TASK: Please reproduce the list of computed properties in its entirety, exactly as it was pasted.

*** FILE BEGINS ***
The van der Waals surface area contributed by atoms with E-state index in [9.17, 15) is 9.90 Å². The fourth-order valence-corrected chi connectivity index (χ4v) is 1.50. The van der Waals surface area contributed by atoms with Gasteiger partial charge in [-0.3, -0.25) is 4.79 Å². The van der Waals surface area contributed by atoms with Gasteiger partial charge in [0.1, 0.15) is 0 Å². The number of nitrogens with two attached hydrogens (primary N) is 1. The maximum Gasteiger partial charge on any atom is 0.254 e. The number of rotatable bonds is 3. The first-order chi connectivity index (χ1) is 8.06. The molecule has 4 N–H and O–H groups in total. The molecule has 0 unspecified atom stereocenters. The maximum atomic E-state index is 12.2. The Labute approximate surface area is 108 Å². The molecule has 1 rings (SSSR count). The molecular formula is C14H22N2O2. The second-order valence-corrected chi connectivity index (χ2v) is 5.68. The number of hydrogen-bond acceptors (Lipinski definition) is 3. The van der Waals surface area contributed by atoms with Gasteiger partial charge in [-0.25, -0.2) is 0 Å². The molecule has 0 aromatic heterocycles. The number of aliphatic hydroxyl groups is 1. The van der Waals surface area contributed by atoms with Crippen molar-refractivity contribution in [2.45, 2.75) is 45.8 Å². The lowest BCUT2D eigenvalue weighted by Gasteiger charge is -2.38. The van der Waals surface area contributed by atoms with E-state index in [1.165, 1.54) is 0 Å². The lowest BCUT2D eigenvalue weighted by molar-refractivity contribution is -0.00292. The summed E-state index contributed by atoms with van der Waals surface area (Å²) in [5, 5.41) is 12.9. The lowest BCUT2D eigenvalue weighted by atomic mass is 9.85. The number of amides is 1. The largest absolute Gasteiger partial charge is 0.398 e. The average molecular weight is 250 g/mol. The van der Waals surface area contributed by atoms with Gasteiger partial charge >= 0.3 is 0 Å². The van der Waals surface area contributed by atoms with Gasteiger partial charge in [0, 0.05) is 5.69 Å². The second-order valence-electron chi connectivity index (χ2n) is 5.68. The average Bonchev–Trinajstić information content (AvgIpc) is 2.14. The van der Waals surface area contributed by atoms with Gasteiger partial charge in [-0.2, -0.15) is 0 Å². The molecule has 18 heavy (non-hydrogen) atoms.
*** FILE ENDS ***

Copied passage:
The van der Waals surface area contributed by atoms with E-state index in [9.17, 15) is 9.90 Å². The fourth-order valence-corrected chi connectivity index (χ4v) is 1.50. The van der Waals surface area contributed by atoms with Gasteiger partial charge in [-0.3, -0.25) is 4.79 Å². The van der Waals surface area contributed by atoms with Gasteiger partial charge in [0.1, 0.15) is 0 Å². The number of nitrogens with two attached hydrogens (primary N) is 1. The maximum Gasteiger partial charge on any atom is 0.254 e. The number of rotatable bonds is 3. The first-order chi connectivity index (χ1) is 8.06. The molecule has 4 N–H and O–H groups in total. The molecule has 0 unspecified atom stereocenters. The maximum atomic E-state index is 12.2. The Labute approximate surface area is 108 Å². The molecule has 1 rings (SSSR count). The molecular formula is C14H22N2O2. The second-order valence-corrected chi connectivity index (χ2v) is 5.68. The number of hydrogen-bond acceptors (Lipinski definition) is 3. The van der Waals surface area contributed by atoms with Gasteiger partial charge in [-0.25, -0.2) is 0 Å². The molecule has 0 aromatic heterocycles. The number of aliphatic hydroxyl groups is 1. The van der Waals surface area contributed by atoms with Crippen molar-refractivity contribution in [2.45, 2.75) is 45.8 Å². The lowest BCUT2D eigenvalue weighted by Gasteiger charge is -2.38. The van der Waals surface area contributed by atoms with E-state index in [1.165, 1.54) is 0 Å². The lowest BCUT2D eigenvalue weighted by molar-refractivity contribution is -0.00292. The summed E-state index contributed by atoms with van der Waals surface area (Å²) in [5, 5.41) is 12.9. The lowest BCUT2D eigenvalue weighted by atomic mass is 9.85. The number of amides is 1. The largest absolute Gasteiger partial charge is 0.398 e. The average molecular weight is 250 g/mol. The van der Waals surface area contributed by atoms with Gasteiger partial charge >= 0.3 is 0 Å². The van der Waals surface area contributed by atoms with Gasteiger partial charge in [0, 0.05) is 5.69 Å². The second-order valence-electron chi connectivity index (χ2n) is 5.68. The average Bonchev–Trinajstić information content (AvgIpc) is 2.14. The van der Waals surface area contributed by atoms with Gasteiger partial charge in [-0.2, -0.15) is 0 Å². The molecule has 18 heavy (non-hydrogen) atoms.